Wednesday, 25 April 2018

Garlic Mustard

A number of plants have a smell or taste of onion/garlic. Most, such as Ipheion uniflorum (currently a weed in our front garden) and Nectaroscordum siculum are fairly closely related to the true onions but some are botanically far removed.
One such plant is Garlic Mustard, Alliaria petiolata, also known as Jack-by-the-Hedge. It has a mild garlic smell and, like many members of the Cabbage Family, Brassicaceae, is edible. The young plants have kidney-shaped leaves on rather long petioles and are reasonably distinctive but the later leaves are pointed at the tips. Any doubt is quickly removed if they are rubbed between the fingers.
Young plants of Garlic Mustard beside the Golf Club, Byfield, Northants.
11 April, 2018
Its flavour has made it valued over the centuries and it was once regularly used as an ingredient in fish sauces but, surprisingly, herbalists seem to have found no uses for it.

It is quite valuable in terms of wildlife: the leaves are the food plant for the caterpillars of Green-veined White (occasionally) and Orange-tip Butterflies (regularly). The green caterpillars of the Orange-tip are easily overlooked when beside a slender green 'pod' - technically a siliqua - of the plant. The small white flowers are visited by a variety of insects including hoverflies. The weevil, Ceutorhynchus alliariae, feeds on the stems but the scent seems on the whole to deter grazing animals.

A fortnight later and the same plants are in flower.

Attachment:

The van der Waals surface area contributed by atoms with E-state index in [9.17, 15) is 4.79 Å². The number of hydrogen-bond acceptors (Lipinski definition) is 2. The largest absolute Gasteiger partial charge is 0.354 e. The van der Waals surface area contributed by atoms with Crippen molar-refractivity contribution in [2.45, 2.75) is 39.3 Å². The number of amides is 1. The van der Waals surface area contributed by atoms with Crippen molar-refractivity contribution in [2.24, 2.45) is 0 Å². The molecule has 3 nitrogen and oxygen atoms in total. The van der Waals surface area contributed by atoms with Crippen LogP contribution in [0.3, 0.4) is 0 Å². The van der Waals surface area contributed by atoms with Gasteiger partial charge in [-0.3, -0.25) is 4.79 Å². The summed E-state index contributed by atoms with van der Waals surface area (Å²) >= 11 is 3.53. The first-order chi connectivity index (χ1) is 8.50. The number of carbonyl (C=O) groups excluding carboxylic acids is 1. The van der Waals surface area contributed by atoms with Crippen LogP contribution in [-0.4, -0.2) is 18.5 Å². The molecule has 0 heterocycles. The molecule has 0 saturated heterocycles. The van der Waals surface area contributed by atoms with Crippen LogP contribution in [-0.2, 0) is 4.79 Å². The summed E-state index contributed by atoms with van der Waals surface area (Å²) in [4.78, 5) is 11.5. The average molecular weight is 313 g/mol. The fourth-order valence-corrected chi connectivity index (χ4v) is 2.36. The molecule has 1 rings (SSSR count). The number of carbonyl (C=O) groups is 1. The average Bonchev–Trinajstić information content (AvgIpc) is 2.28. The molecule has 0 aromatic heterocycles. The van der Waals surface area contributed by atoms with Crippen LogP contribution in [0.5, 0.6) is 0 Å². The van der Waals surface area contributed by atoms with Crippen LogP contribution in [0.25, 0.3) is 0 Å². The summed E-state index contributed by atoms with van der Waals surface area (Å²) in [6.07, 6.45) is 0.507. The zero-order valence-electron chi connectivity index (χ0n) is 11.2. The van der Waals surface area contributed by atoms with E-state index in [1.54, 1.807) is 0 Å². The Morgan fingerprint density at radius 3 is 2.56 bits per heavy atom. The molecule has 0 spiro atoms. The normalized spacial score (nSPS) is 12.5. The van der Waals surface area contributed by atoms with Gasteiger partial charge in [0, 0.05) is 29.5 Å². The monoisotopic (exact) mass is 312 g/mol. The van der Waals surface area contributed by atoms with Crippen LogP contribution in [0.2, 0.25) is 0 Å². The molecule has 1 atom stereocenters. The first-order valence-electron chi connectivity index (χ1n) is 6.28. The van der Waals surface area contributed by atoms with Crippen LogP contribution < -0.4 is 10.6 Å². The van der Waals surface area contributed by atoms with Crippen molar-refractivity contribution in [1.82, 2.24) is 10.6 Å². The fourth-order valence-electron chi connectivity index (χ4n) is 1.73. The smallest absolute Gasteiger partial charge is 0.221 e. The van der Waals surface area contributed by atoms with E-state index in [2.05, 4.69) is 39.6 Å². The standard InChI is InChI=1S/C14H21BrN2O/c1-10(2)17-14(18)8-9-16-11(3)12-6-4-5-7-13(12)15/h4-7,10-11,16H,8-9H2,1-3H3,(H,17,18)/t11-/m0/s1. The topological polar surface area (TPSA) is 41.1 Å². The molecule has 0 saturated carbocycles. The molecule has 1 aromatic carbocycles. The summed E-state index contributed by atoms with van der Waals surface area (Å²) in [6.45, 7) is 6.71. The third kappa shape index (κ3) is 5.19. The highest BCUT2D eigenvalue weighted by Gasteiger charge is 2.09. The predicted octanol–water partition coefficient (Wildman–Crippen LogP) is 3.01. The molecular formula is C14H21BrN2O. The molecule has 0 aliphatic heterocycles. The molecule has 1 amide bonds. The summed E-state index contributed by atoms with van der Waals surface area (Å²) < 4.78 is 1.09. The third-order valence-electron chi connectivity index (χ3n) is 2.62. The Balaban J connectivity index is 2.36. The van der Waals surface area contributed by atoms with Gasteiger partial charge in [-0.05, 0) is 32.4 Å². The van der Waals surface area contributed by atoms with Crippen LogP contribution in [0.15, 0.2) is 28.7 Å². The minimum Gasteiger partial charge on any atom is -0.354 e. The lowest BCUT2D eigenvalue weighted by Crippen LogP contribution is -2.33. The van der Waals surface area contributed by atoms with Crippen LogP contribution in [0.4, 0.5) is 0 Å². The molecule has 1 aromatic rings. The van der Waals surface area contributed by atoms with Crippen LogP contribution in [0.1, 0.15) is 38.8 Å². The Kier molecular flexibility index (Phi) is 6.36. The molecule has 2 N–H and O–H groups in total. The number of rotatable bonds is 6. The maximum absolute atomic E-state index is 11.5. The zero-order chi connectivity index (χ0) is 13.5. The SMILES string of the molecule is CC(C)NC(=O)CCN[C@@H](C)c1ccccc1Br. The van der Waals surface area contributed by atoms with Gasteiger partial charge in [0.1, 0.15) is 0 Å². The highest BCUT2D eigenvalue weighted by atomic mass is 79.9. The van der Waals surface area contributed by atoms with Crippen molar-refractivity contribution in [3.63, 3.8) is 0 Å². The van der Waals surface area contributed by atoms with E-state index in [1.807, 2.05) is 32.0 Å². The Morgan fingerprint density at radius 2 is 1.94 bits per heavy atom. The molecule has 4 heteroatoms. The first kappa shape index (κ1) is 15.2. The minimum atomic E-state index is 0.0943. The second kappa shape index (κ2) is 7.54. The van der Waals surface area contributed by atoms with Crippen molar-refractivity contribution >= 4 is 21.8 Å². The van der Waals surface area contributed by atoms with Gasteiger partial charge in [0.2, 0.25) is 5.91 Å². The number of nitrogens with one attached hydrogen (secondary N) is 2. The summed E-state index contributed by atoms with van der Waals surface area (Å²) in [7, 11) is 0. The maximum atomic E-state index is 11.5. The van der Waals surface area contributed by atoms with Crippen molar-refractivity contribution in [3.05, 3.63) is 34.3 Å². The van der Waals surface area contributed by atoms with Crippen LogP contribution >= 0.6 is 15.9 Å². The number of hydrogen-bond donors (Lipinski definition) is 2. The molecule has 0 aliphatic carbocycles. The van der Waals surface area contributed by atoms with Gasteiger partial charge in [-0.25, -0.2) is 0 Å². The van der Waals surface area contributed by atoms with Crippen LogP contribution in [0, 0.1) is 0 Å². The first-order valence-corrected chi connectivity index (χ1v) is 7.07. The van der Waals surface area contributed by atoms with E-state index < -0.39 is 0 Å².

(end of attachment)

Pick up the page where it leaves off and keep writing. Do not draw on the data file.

25 April, 2018

There may be another factor at work besides the odour, for recent research in the U.S.A. has shown that the tissues of Garlic Mustard contain cyanide; for vertebrates the consumption of large quantities of the herb could have serious consequences. Apparently the whole plant was once boiled to provide a yellow dye.

The flowers are of a typical cruciform shape.
25 April, 2018
In the pocket park at Byfield I was delighted to find Cuckoo Flower, Cardamine pratensis, in flower. It is a new record for the pocket park and may have been introduced in a deliberate scattering of a wild flower mix. Like Garlic Mustard, it is edible and may be used as a substitute for cress in salads and sandwiches - or so I am told. It too is a member of the Brassicaceae with an almost identical flower structure.
The Lady's-smock has pale lilac-pink flowers but the colour is not clear
in this photograph. Byfield Pocket Park, 25 April, 2018

The Lady's-smock, to use an alternative name, has pale pink-lilac flowers. It was once abundant in damp meadows and in Northamptonshire there are still good colonies here and there. Inevitably John Clare referred to it on a number of occasions:
                                            And wan-hued Lady's Smocks that love to spring
                                            Side the swamp margin of some plashy pond.

                                                                   Clare's Village Minstrel, 1821

Despite its name. phenological studies have shown that its flowering usually precedes the arrival of the cuckoo by a couple of weeks.

The name Cardamine is from the Greek cardamon - water cress, and is derived from kardia - the heart, and damao - to subdue; it was once used medically as a heart sedative.
(The cardamom of Indian restaurants is derived from any one of several members of the unrelated Ginger Family, Zingiberaceae.)


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